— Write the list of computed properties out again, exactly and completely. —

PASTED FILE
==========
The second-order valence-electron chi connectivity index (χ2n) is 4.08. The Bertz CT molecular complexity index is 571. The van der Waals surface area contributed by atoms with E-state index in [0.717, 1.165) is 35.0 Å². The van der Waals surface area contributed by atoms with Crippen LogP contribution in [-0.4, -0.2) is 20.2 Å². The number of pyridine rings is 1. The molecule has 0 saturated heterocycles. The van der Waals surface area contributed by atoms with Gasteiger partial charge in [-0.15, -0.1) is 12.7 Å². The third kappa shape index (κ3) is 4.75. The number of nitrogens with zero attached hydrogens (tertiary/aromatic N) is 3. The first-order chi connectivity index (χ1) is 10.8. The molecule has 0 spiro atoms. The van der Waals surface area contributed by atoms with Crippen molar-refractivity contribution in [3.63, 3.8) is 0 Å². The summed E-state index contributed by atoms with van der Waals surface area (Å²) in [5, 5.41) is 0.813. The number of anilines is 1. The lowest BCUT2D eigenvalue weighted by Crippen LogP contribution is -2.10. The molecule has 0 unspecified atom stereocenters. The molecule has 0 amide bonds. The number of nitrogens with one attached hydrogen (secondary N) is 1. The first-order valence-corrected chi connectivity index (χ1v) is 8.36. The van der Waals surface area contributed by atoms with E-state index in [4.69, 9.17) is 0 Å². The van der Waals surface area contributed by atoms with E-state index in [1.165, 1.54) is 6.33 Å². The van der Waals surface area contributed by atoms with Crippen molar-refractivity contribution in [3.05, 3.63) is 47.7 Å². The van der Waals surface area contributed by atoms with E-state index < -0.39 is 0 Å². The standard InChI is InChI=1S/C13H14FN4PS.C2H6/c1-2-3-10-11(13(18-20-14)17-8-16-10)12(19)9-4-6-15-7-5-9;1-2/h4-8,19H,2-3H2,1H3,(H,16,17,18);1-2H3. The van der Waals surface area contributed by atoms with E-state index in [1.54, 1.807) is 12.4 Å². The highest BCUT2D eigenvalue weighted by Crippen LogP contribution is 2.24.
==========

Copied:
The second-order valence-electron chi connectivity index (χ2n) is 4.08. The Bertz CT molecular complexity index is 571. The van der Waals surface area contributed by atoms with E-state index in [0.717, 1.165) is 35.0 Å². The van der Waals surface area contributed by atoms with Crippen LogP contribution in [-0.4, -0.2) is 20.2 Å². The number of pyridine rings is 1. The molecule has 0 saturated heterocycles. The van der Waals surface area contributed by atoms with Gasteiger partial charge in [-0.15, -0.1) is 12.7 Å². The third kappa shape index (κ3) is 4.75. The number of nitrogens with zero attached hydrogens (tertiary/aromatic N) is 3. The first-order chi connectivity index (χ1) is 10.8. The molecule has 0 spiro atoms. The van der Waals surface area contributed by atoms with Crippen molar-refractivity contribution in [3.63, 3.8) is 0 Å². The summed E-state index contributed by atoms with van der Waals surface area (Å²) in [5, 5.41) is 0.813. The number of anilines is 1. The lowest BCUT2D eigenvalue weighted by Crippen LogP contribution is -2.10. The molecule has 0 unspecified atom stereocenters. The molecule has 0 amide bonds. The number of nitrogens with one attached hydrogen (secondary N) is 1. The first-order valence-corrected chi connectivity index (χ1v) is 8.36. The van der Waals surface area contributed by atoms with E-state index in [4.69, 9.17) is 0 Å². The van der Waals surface area contributed by atoms with E-state index in [1.165, 1.54) is 6.33 Å². The van der Waals surface area contributed by atoms with Crippen molar-refractivity contribution in [3.05, 3.63) is 47.7 Å². The van der Waals surface area contributed by atoms with E-state index < -0.39 is 0 Å². The standard InChI is InChI=1S/C13H14FN4PS.C2H6/c1-2-3-10-11(13(18-20-14)17-8-16-10)12(19)9-4-6-15-7-5-9;1-2/h4-8,19H,2-3H2,1H3,(H,16,17,18);1-2H3. The van der Waals surface area contributed by atoms with E-state index in [1.54, 1.807) is 12.4 Å². The highest BCUT2D eigenvalue weighted by Crippen LogP contribution is 2.24.